1. Go to Amazon.com and select Manage Your Content and Devices, followed by the Preferences tab. You'll find the direct link here.
2. Expand the Personal Document Settings section. You should see an email address associated with your specific Kindle, which you can copy and share with others.
3. At the bottom, you'll see Approved Personal Document E-mail List. Select Add a new approved e-mail address and input the email of whoever needs access.
4. Now, you or your fellow worker, classmate, or family member can email documents directly to your Kindle Scribe. They must be in one of the following formats for the email transfer to work: PDF, DOC, DOCX, TXT, RTF, HTM, HTML, PNG, GIF, JPG, JPEG, BMP, or EPUB.
5. Find the document in your library and start annotating!
How to share your Kindle Scribe notes
The Kindle Scribe doesn't have third-party apps like Microsoft OneNote that would sync your notes across devices. And although you can access your document library on other Kindle apps on your phone or computer, your annotations won't appear on any device besides the Kindle Scribe. So your best bet is to export your notebooks as a PDF.
1. In your note, tap the page top with the selector icon to pull up the nav menu, then the Share icon (second from the right) to pull up the Share menu.
1a. Alternatively, from the main Notebooks tab, tap the ellipsis underneath a document and select Share from the options that appear.
2. To send the note directly to you, choose the Quick Send option associated with your Amazon email. Within a minute, you'll see an email from Amazon with a download link for your PDF.
3. If you choose Share via email, you can send the file directly to up to 5 email addresses at once.
How to add notes to Kindle ebooks
Amazon purposefully limited our ability to take detailed notes on its Kindle ebooks, saying that it wants to "keep pages clean and uncluttered." So your only option is to add "sticky notes" to an ebook.
Open up a Kindle ebook, where you'll see a smaller toolbar with just a selector tool and a sticky note icon. When you place a sticky note, you must associate it with a specific word; if you try to put it in the margins or between paragraphs, it'll just hone in on the closest word. This is because margins and spacing will change if you change your theme, font, or layout.
Once you place the sticky note, you'll see a small note window appear where you can either write a handwritten note (using the same tools above) or a text note with the digital keyboard. Once you're done, hit the X button to close the note and it'll save automatically. You can then tap the sticky note icon to open it back up and see what you wrote before.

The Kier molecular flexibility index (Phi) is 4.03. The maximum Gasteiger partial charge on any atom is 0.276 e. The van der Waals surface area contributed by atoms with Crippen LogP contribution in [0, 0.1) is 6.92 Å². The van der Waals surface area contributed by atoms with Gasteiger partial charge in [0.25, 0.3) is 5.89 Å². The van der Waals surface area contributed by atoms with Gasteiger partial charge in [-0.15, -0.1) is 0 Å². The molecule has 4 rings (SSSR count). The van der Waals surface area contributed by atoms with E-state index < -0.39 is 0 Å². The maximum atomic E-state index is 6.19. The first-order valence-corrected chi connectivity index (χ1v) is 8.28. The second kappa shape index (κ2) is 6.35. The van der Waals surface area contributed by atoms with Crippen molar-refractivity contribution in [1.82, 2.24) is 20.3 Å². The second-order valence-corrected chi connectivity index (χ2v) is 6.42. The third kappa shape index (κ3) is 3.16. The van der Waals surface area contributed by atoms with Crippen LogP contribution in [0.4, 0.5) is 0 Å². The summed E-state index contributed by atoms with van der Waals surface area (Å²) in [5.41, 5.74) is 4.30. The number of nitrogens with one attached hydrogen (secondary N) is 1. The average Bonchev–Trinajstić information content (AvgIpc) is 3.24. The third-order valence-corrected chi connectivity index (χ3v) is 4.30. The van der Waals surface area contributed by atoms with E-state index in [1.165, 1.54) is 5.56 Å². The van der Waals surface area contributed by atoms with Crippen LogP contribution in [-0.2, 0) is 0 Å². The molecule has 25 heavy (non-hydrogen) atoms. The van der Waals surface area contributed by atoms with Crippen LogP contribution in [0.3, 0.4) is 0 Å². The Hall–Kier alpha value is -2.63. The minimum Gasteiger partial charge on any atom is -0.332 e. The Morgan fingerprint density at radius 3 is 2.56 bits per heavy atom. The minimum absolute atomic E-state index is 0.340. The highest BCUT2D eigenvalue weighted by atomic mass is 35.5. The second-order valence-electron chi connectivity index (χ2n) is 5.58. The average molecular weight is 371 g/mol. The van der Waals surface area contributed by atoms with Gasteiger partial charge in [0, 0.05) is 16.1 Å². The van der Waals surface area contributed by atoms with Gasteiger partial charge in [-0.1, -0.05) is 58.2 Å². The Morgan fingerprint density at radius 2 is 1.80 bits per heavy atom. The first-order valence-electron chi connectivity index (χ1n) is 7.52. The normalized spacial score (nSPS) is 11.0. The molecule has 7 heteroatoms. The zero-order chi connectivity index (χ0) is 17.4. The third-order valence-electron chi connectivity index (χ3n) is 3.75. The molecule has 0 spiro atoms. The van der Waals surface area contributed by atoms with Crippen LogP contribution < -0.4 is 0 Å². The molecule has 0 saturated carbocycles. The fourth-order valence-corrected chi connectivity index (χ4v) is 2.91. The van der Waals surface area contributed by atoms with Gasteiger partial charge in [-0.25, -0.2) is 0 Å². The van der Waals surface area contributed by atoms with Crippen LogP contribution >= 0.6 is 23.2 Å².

You can also select and highlight text directly in the document itself: tap and hold a word in the text, then slide right and down to select more words and then let go. A pop-up menu will let you highlight that text or add a note that'll appear at the end of the highlighted text.
Is the Kindle Scribe the note-taking tablet you need?
There isn't a wide selection of e-ink tablets with stylus support available today, and only the Kindle Scribe has the benefit of first-party access to your Kindle ebooks. Others from Onyx Boox have Android Play Store support, meaning you can access the Kindle app from the app library, as well as other note-taking apps. But only the Kindle Scribe can annotate Kindle ebooks with sticky notes.
Other e-ink tablets have displays with full-color ink and more memory for faster performance; and you could choose a drawing tablet instead if you want more colorful notes and better customization and sketching options. Plus, other tablets will access productivity software that the Scribe can't.
But despite the Kindle Scribe's somewhat limited software, many fans of the smaller Kindles will appreciate the Scribe's bright display, epic battery life, comfortable stylus, and easy access to their ebooks.
This chunky e-ink tablet has low-latency note-taking on a large, pixel-rich display, with easy access to your favorite Kindle e-books. It doesn't have in-depth note-taking tools yet, but we hope Amazon engineers will improve your options over time.
Sign up for Black Friday email alerts!
Get the hottest deals available in your inbox plus news, reviews, opinion, analysis and more from the Android Central team.
Michael spent years freelancing on every tech topic under the sun before settling down on the real exciting stuff: virtual reality, fitness wearables, gaming, and how tech intersects with our world. He's a semi-reformed Apple-to-Android user who loves running, D&D, and Star Wars. Find him on Twitter at @Michael_L_Hicks.